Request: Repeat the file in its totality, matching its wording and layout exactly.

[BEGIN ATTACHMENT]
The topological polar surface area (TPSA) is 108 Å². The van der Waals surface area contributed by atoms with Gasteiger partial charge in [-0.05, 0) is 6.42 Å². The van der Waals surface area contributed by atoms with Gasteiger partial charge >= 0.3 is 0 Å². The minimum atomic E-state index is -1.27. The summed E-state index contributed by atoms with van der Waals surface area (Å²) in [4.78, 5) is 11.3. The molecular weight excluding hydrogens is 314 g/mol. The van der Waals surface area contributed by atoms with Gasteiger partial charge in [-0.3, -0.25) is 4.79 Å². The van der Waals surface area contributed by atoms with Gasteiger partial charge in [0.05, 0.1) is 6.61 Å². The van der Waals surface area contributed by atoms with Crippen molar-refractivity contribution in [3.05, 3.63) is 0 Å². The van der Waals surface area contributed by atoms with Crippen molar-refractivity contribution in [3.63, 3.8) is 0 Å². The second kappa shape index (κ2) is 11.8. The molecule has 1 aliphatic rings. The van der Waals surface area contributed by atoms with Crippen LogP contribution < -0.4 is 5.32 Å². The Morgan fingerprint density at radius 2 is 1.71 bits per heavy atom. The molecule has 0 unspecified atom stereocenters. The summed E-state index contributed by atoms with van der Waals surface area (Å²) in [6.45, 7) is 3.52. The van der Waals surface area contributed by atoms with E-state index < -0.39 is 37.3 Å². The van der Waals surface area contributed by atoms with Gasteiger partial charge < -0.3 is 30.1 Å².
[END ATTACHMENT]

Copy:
The topological polar surface area (TPSA) is 108 Å². The van der Waals surface area contributed by atoms with Gasteiger partial charge in [-0.05, 0) is 6.42 Å². The van der Waals surface area contributed by atoms with Gasteiger partial charge >= 0.3 is 0 Å². The minimum atomic E-state index is -1.27. The summed E-state index contributed by atoms with van der Waals surface area (Å²) in [4.78, 5) is 11.3. The molecular weight excluding hydrogens is 314 g/mol. The van der Waals surface area contributed by atoms with Gasteiger partial charge in [-0.3, -0.25) is 4.79 Å². The van der Waals surface area contributed by atoms with Gasteiger partial charge in [0.05, 0.1) is 6.61 Å². The van der Waals surface area contributed by atoms with Crippen molar-refractivity contribution in [3.05, 3.63) is 0 Å². The van der Waals surface area contributed by atoms with Crippen molar-refractivity contribution in [3.63, 3.8) is 0 Å². The second kappa shape index (κ2) is 11.8. The molecule has 1 aliphatic rings. The van der Waals surface area contributed by atoms with Crippen LogP contribution < -0.4 is 5.32 Å². The Morgan fingerprint density at radius 2 is 1.71 bits per heavy atom. The molecule has 0 unspecified atom stereocenters. The summed E-state index contributed by atoms with van der Waals surface area (Å²) in [6.45, 7) is 3.52. The van der Waals surface area contributed by atoms with E-state index < -0.39 is 37.3 Å². The van der Waals surface area contributed by atoms with Gasteiger partial charge < -0.3 is 30.1 Å².